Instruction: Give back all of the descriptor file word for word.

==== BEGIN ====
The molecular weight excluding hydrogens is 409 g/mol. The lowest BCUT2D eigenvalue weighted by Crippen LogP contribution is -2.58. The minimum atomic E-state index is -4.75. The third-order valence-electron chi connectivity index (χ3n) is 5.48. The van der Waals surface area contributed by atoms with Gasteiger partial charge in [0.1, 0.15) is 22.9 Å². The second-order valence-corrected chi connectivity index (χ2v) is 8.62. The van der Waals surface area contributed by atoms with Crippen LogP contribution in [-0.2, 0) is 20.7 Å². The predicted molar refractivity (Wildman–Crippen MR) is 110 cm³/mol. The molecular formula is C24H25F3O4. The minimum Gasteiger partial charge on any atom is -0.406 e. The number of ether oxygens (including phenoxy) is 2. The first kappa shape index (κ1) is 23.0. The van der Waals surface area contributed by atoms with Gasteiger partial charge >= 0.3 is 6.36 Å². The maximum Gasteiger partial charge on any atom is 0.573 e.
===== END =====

The molecular weight excluding hydrogens is 409 g/mol. The lowest BCUT2D eigenvalue weighted by Crippen LogP contribution is -2.58. The minimum atomic E-state index is -4.75. The third-order valence-electron chi connectivity index (χ3n) is 5.48. The van der Waals surface area contributed by atoms with Gasteiger partial charge in [0.1, 0.15) is 22.9 Å². The second-order valence-corrected chi connectivity index (χ2v) is 8.62. The van der Waals surface area contributed by atoms with Crippen LogP contribution in [-0.2, 0) is 20.7 Å². The predicted molar refractivity (Wildman–Crippen MR) is 110 cm³/mol. The molecular formula is C24H25F3O4. The minimum Gasteiger partial charge on any atom is -0.406 e. The number of ether oxygens (including phenoxy) is 2. The first kappa shape index (κ1) is 23.0. The van der Waals surface area contributed by atoms with Gasteiger partial charge >= 0.3 is 6.36 Å². The maximum Gasteiger partial charge on any atom is 0.573 e.